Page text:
Several things are fascinating about this trio of writers — two of whom, Capote and Williams were definitely gifted; the third, Vidal, was a star witness and political canary-in-the-coal-mine of his time — he was already writing about the Corporate state forty years ago. Item one is that they totally believed in the necessity and august role of great writing. It was something you plunged your entire being into, and it was very much a blood sport. The level of competition was intense and unforgiving. Item two: You didn’t need an MFA to do it. In fact, the whole idea of today’s university “creative writing industry” either infuriated or befuddled them. Two of them never went to college; Capote and Vidal started writing professionally right after prep school. Williams had only a sketchy bachelor of arts in English from the University of Iowa, meaning that today he’d have a difficult game getting into academia.
Vidal was famous for loathing academics, who he felt kept him out of the “lit’rary” canon, especially since most were closet queens anyway; Vidal made his great splash and success d’ scandal with The City and Pillar, an amazing coming out book from 1948, which sold 2 million copies and ended up blacklisting him from big-ticket New York publishing for a decade.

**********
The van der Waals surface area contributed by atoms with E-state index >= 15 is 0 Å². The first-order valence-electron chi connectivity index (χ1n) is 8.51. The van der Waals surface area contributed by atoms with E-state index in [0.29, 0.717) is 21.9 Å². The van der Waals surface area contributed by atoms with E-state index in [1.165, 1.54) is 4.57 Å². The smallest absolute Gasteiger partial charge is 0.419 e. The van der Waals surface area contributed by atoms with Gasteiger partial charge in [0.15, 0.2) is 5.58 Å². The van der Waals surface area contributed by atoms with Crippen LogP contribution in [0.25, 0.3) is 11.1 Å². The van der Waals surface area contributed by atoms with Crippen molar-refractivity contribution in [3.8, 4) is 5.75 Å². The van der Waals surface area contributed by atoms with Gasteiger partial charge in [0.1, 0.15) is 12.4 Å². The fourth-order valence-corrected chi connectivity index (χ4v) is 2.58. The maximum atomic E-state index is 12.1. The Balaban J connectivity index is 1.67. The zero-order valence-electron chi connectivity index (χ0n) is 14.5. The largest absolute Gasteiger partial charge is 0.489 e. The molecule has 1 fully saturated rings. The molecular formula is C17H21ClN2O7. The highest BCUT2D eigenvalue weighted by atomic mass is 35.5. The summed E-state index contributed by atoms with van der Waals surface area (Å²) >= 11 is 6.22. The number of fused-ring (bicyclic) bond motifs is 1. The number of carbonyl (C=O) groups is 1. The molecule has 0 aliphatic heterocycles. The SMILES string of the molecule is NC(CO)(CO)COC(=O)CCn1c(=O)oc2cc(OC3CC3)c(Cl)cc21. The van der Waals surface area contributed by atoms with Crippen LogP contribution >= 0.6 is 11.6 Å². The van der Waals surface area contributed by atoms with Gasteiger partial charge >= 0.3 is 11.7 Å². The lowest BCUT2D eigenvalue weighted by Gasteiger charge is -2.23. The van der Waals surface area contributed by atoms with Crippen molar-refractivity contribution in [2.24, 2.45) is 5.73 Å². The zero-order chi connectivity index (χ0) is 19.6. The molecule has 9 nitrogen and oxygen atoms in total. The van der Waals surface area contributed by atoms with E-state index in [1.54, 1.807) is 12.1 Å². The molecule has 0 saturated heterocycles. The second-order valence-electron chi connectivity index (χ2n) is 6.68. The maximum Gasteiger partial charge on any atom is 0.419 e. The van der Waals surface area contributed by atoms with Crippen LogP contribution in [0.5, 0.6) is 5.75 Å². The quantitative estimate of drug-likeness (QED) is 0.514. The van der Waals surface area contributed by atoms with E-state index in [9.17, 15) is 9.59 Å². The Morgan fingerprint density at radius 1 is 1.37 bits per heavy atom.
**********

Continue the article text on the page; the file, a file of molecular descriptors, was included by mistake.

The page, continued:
Still, the three thrived in a very elitist Ivy League-ish environment — and their circles swirl and lap around the Hyannisport-Palm Beach Kennedys, the Merrills (as in James Merrill, poet-heir to the Merrill-Lynch fortune), Diana Vreeland’s nosebleed high style, Hugh Auchincloss’s fox-hunting crowd (Auchincloss, Vidal’s once stepfather, who divorced Nina in order to marry Janet Bouvier, Jacqueline Kennedy Onassis’s mother), to name only a few. These guys understood that to stay alive, you had to be where the money and power lived, and there weren’t a lot of alternatives to that.